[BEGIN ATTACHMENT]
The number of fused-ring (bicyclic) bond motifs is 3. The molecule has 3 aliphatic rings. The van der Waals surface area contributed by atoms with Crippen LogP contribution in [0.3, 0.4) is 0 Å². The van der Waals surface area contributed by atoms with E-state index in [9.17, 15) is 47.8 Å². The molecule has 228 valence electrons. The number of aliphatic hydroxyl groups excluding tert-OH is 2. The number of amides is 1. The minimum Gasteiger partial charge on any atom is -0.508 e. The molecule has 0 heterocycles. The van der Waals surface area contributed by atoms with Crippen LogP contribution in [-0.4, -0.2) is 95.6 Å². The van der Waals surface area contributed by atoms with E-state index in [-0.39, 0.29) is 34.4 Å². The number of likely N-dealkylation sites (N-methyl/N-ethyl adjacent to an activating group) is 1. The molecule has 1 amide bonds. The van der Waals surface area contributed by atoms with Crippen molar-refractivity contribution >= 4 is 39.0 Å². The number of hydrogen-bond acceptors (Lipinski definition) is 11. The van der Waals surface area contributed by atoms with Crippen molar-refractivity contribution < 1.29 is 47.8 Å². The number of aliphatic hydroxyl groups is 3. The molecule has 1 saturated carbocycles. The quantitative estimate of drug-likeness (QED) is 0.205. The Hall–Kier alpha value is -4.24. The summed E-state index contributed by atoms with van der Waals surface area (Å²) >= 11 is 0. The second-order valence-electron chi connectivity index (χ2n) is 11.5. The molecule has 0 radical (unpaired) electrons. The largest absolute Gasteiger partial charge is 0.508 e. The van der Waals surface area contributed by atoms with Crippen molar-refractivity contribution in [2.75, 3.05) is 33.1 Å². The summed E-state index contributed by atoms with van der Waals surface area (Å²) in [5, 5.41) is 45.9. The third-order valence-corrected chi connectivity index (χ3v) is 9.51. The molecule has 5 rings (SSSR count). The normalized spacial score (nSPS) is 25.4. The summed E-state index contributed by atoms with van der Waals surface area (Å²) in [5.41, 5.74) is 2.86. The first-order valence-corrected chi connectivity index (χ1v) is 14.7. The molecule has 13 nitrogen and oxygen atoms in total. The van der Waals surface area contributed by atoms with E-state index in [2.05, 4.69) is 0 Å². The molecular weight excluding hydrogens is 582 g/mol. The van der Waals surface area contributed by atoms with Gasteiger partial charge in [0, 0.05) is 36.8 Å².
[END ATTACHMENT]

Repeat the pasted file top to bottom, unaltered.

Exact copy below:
The number of fused-ring (bicyclic) bond motifs is 3. The molecule has 3 aliphatic rings. The van der Waals surface area contributed by atoms with Crippen LogP contribution in [0.3, 0.4) is 0 Å². The van der Waals surface area contributed by atoms with E-state index in [9.17, 15) is 47.8 Å². The molecule has 228 valence electrons. The number of aliphatic hydroxyl groups excluding tert-OH is 2. The number of amides is 1. The minimum Gasteiger partial charge on any atom is -0.508 e. The molecule has 0 heterocycles. The van der Waals surface area contributed by atoms with Crippen LogP contribution in [-0.4, -0.2) is 95.6 Å². The van der Waals surface area contributed by atoms with E-state index in [-0.39, 0.29) is 34.4 Å². The number of likely N-dealkylation sites (N-methyl/N-ethyl adjacent to an activating group) is 1. The molecule has 1 amide bonds. The van der Waals surface area contributed by atoms with Crippen molar-refractivity contribution >= 4 is 39.0 Å². The number of hydrogen-bond acceptors (Lipinski definition) is 11. The van der Waals surface area contributed by atoms with Crippen molar-refractivity contribution < 1.29 is 47.8 Å². The number of aliphatic hydroxyl groups is 3. The molecule has 1 saturated carbocycles. The quantitative estimate of drug-likeness (QED) is 0.205. The Hall–Kier alpha value is -4.24. The summed E-state index contributed by atoms with van der Waals surface area (Å²) >= 11 is 0. The second-order valence-electron chi connectivity index (χ2n) is 11.5. The molecule has 0 radical (unpaired) electrons. The largest absolute Gasteiger partial charge is 0.508 e. The van der Waals surface area contributed by atoms with Crippen molar-refractivity contribution in [2.75, 3.05) is 33.1 Å². The summed E-state index contributed by atoms with van der Waals surface area (Å²) in [5, 5.41) is 45.9. The third-order valence-corrected chi connectivity index (χ3v) is 9.51. The molecule has 5 rings (SSSR count). The normalized spacial score (nSPS) is 25.4. The summed E-state index contributed by atoms with van der Waals surface area (Å²) in [5.41, 5.74) is 2.86. The first-order valence-corrected chi connectivity index (χ1v) is 14.7. The molecule has 13 nitrogen and oxygen atoms in total. The van der Waals surface area contributed by atoms with E-state index in [2.05, 4.69) is 0 Å². The molecular weight excluding hydrogens is 582 g/mol. The van der Waals surface area contributed by atoms with Gasteiger partial charge in [0, 0.05) is 36.8 Å².